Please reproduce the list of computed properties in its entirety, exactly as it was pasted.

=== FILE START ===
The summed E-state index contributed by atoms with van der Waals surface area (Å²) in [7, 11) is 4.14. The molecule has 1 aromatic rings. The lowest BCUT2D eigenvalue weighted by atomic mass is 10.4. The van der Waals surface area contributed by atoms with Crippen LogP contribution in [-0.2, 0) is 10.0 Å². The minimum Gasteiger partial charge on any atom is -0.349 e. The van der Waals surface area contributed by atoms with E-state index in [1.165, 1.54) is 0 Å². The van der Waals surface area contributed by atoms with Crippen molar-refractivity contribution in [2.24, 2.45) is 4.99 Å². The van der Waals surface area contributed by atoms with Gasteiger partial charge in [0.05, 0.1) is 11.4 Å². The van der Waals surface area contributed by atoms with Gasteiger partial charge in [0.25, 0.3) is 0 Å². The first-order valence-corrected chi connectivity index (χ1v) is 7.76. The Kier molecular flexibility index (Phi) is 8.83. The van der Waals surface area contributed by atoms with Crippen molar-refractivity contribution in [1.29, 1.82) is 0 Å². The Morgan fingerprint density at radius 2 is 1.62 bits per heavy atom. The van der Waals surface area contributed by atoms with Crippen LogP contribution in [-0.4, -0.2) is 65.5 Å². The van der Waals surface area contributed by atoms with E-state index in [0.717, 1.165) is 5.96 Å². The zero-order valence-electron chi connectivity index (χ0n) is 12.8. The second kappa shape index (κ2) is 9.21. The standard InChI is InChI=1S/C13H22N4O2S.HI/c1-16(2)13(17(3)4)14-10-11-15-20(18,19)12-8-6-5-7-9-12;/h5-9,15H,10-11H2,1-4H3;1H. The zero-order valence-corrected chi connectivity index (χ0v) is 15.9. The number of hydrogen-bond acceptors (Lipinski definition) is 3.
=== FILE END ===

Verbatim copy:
The summed E-state index contributed by atoms with van der Waals surface area (Å²) in [7, 11) is 4.14. The molecule has 1 aromatic rings. The lowest BCUT2D eigenvalue weighted by atomic mass is 10.4. The van der Waals surface area contributed by atoms with Crippen LogP contribution in [-0.2, 0) is 10.0 Å². The minimum Gasteiger partial charge on any atom is -0.349 e. The van der Waals surface area contributed by atoms with E-state index in [1.165, 1.54) is 0 Å². The van der Waals surface area contributed by atoms with Crippen molar-refractivity contribution in [2.24, 2.45) is 4.99 Å². The van der Waals surface area contributed by atoms with Gasteiger partial charge in [0.05, 0.1) is 11.4 Å². The van der Waals surface area contributed by atoms with Gasteiger partial charge in [0.25, 0.3) is 0 Å². The first-order valence-corrected chi connectivity index (χ1v) is 7.76. The Kier molecular flexibility index (Phi) is 8.83. The van der Waals surface area contributed by atoms with Crippen molar-refractivity contribution in [1.29, 1.82) is 0 Å². The Morgan fingerprint density at radius 2 is 1.62 bits per heavy atom. The van der Waals surface area contributed by atoms with Crippen LogP contribution in [-0.4, -0.2) is 65.5 Å². The van der Waals surface area contributed by atoms with E-state index in [0.717, 1.165) is 5.96 Å². The zero-order valence-electron chi connectivity index (χ0n) is 12.8. The second kappa shape index (κ2) is 9.21. The standard InChI is InChI=1S/C13H22N4O2S.HI/c1-16(2)13(17(3)4)14-10-11-15-20(18,19)12-8-6-5-7-9-12;/h5-9,15H,10-11H2,1-4H3;1H. The zero-order valence-corrected chi connectivity index (χ0v) is 15.9. The number of hydrogen-bond acceptors (Lipinski definition) is 3.